(d) Christ Jesus our Lord. Paul introduces the Lord Jesus Christ at the start of all his letters, and he encourages his readers to confess Jesus as Lord (Rom. 10:9, Php. 2:12). True preachers reveal Jesus as Lord of all.

Jesus is not merely a teacher or historical figure. He is the exalted Son of God and his Name is above all names (Php. 2:9). Before the cross, Jesus was known as the Christ or anointed one. But after the cross, Jesus is the Lord or kyrios or “the One who is supreme above all.”


1 Timothy 1:3

As I urged you upon my departure for Macedonia, remain on at Ephesus so that you may instruct certain men not to teach strange doctrines,

(a) Ephesus. The church in Ephesus had an impressive heritage. The Apostle Paul planted the church and led it for a while (Acts 20:31). After him, it was possibly led by Aquila and Priscilla (Acts 18:19, 1 Cor. 16:19), and when they went to Rome it was taken over by Timothy.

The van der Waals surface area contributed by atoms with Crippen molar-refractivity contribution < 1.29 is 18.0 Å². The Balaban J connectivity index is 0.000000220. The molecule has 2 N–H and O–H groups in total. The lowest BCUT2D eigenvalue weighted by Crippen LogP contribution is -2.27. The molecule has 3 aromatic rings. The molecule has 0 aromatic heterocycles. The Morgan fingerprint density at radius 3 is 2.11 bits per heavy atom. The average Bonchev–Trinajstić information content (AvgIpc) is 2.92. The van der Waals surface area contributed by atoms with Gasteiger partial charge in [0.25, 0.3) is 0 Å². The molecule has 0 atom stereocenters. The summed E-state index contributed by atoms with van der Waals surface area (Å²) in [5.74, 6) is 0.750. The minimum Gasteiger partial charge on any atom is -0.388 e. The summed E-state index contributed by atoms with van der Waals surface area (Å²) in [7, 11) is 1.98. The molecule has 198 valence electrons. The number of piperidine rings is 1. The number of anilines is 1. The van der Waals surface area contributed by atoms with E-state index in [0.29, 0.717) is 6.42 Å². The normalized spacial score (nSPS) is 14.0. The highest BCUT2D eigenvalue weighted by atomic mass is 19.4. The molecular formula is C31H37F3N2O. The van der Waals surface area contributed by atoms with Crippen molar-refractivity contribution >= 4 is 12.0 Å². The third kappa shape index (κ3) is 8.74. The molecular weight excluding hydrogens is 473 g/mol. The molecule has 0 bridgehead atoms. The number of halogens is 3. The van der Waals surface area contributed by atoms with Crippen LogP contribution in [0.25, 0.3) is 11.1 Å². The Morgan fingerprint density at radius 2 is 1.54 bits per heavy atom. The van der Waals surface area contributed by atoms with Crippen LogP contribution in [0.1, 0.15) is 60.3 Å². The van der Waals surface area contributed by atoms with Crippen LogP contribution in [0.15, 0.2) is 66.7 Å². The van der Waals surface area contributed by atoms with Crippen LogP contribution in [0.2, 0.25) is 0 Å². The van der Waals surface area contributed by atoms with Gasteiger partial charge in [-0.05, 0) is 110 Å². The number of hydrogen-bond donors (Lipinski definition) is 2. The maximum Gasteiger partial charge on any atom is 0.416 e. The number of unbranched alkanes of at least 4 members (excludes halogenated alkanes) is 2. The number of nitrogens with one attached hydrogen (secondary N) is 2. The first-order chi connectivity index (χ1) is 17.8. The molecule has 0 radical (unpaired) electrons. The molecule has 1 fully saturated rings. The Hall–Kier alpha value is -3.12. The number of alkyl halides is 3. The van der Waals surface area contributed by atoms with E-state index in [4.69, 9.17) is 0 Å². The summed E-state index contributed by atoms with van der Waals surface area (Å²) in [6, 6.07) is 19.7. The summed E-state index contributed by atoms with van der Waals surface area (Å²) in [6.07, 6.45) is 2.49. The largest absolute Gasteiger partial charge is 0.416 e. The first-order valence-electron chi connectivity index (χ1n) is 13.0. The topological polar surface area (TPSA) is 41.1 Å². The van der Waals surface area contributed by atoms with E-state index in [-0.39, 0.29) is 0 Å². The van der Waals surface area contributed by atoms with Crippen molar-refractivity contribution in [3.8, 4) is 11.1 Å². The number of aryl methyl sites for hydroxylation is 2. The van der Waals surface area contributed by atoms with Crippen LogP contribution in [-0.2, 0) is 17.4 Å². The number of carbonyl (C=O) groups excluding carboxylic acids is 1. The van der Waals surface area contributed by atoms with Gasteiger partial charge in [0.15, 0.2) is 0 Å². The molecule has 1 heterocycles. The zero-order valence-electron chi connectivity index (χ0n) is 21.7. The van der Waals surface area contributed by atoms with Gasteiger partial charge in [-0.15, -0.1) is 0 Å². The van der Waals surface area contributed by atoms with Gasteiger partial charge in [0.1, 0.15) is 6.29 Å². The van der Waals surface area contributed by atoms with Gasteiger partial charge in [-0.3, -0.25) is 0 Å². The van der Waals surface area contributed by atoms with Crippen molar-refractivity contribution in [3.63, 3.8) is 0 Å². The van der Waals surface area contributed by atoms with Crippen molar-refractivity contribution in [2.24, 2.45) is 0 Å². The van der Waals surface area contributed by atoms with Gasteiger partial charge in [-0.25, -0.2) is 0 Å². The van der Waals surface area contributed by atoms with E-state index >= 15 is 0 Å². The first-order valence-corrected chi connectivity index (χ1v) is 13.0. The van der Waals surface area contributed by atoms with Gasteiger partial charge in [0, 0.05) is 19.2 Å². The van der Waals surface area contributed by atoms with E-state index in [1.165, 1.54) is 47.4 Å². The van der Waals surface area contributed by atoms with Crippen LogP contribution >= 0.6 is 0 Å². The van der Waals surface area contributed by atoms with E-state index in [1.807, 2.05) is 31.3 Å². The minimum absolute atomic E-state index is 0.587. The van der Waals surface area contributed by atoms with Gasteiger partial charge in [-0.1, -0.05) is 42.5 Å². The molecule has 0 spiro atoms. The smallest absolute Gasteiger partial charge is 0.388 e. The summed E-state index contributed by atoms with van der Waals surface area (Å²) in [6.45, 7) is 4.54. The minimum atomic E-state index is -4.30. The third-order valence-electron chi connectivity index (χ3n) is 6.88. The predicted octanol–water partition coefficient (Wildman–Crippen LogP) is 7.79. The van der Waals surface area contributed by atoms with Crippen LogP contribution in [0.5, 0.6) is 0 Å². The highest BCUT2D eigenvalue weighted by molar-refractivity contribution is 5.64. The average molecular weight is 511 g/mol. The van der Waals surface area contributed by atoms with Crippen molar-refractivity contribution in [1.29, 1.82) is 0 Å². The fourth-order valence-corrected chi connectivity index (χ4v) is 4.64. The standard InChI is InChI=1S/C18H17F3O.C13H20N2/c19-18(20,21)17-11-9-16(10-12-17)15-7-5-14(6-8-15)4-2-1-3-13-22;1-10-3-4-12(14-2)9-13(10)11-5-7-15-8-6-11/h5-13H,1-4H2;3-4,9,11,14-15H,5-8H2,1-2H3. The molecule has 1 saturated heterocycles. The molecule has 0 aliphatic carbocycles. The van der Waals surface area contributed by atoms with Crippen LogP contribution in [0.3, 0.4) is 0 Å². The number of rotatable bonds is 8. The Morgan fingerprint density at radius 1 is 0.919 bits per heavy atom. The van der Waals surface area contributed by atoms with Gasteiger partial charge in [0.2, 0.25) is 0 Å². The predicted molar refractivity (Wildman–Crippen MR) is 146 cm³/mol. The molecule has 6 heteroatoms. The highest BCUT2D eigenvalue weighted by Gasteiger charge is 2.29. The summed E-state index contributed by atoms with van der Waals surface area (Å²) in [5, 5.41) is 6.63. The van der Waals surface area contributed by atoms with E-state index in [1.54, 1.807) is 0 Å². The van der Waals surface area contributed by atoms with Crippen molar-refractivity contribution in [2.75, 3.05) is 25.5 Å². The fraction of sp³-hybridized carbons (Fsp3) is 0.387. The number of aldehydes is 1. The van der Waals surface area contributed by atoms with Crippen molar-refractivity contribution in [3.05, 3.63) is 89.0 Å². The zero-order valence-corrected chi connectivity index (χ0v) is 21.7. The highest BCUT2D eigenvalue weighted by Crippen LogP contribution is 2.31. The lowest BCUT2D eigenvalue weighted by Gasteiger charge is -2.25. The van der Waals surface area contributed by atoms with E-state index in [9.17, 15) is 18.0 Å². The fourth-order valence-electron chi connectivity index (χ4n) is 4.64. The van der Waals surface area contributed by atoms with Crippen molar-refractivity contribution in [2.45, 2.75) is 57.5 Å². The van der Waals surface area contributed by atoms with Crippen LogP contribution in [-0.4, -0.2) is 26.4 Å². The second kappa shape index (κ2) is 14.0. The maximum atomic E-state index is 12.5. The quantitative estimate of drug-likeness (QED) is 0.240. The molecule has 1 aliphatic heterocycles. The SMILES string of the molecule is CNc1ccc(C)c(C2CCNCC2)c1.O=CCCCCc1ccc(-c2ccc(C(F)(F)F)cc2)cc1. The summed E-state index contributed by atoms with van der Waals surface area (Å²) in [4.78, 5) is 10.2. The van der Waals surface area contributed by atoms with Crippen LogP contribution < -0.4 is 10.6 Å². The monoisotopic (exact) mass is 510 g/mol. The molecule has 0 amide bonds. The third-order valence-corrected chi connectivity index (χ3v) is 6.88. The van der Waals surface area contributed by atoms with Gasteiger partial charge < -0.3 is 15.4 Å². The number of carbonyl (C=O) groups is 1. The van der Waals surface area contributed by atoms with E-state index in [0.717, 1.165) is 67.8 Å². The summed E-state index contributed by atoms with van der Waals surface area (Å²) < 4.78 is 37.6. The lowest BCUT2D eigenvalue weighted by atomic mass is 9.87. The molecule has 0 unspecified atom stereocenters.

(b) Certain men, known to Timothy, were teaching strange doctrines when they should have been preaching the gospel of grace. They had neglected to keep the main thing the main thing and as a result, the church was being distracted from the simplicity and purity of devotion to Christ (2 Cor. 11:3). Paul had warned the Ephesian elders that this might happen (Acts 20:29-31).

(c) Strange doctrines means they were teaching different doctrines or other gospels. Some were distracted by Jewish myths and genealogies (1 Tim. 1:4), while others were preaching an unholy concoction of law and grace (1 Tim. 1:7).


1 Timothy 1:4

nor to pay attention to myths and endless genealogies, which give rise to mere speculation rather than furthering the administration of God which is by faith.